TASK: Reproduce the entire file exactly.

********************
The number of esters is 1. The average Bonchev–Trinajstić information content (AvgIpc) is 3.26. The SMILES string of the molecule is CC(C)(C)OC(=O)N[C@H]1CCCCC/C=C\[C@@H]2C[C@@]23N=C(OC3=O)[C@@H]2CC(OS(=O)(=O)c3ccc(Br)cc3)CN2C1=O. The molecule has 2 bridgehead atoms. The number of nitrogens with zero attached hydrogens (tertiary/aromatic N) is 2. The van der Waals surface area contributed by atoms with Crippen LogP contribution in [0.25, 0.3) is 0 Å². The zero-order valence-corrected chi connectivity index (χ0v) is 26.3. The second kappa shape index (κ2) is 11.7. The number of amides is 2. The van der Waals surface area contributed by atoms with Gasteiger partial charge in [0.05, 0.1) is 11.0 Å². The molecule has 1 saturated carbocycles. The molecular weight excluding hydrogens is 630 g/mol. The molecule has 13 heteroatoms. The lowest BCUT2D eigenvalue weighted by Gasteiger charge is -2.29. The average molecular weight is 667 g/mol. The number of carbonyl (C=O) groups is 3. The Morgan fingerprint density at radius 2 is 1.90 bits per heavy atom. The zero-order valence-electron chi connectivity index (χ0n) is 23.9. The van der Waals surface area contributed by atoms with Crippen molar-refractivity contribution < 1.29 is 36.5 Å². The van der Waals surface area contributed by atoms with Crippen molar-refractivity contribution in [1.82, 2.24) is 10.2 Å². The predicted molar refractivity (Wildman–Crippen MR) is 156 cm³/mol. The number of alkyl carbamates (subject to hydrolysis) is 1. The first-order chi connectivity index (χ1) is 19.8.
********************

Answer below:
The number of esters is 1. The average Bonchev–Trinajstić information content (AvgIpc) is 3.26. The SMILES string of the molecule is CC(C)(C)OC(=O)N[C@H]1CCCCC/C=C\[C@@H]2C[C@@]23N=C(OC3=O)[C@@H]2CC(OS(=O)(=O)c3ccc(Br)cc3)CN2C1=O. The molecule has 2 bridgehead atoms. The number of nitrogens with zero attached hydrogens (tertiary/aromatic N) is 2. The van der Waals surface area contributed by atoms with Crippen LogP contribution in [0.25, 0.3) is 0 Å². The zero-order valence-corrected chi connectivity index (χ0v) is 26.3. The second kappa shape index (κ2) is 11.7. The number of amides is 2. The van der Waals surface area contributed by atoms with Gasteiger partial charge in [0.05, 0.1) is 11.0 Å². The molecule has 1 saturated carbocycles. The molecular weight excluding hydrogens is 630 g/mol. The molecule has 13 heteroatoms. The lowest BCUT2D eigenvalue weighted by Gasteiger charge is -2.29. The average molecular weight is 667 g/mol. The number of carbonyl (C=O) groups is 3. The Morgan fingerprint density at radius 2 is 1.90 bits per heavy atom. The zero-order valence-electron chi connectivity index (χ0n) is 23.9. The van der Waals surface area contributed by atoms with Crippen molar-refractivity contribution < 1.29 is 36.5 Å². The van der Waals surface area contributed by atoms with Crippen molar-refractivity contribution in [1.82, 2.24) is 10.2 Å². The predicted molar refractivity (Wildman–Crippen MR) is 156 cm³/mol. The number of alkyl carbamates (subject to hydrolysis) is 1. The first-order chi connectivity index (χ1) is 19.8.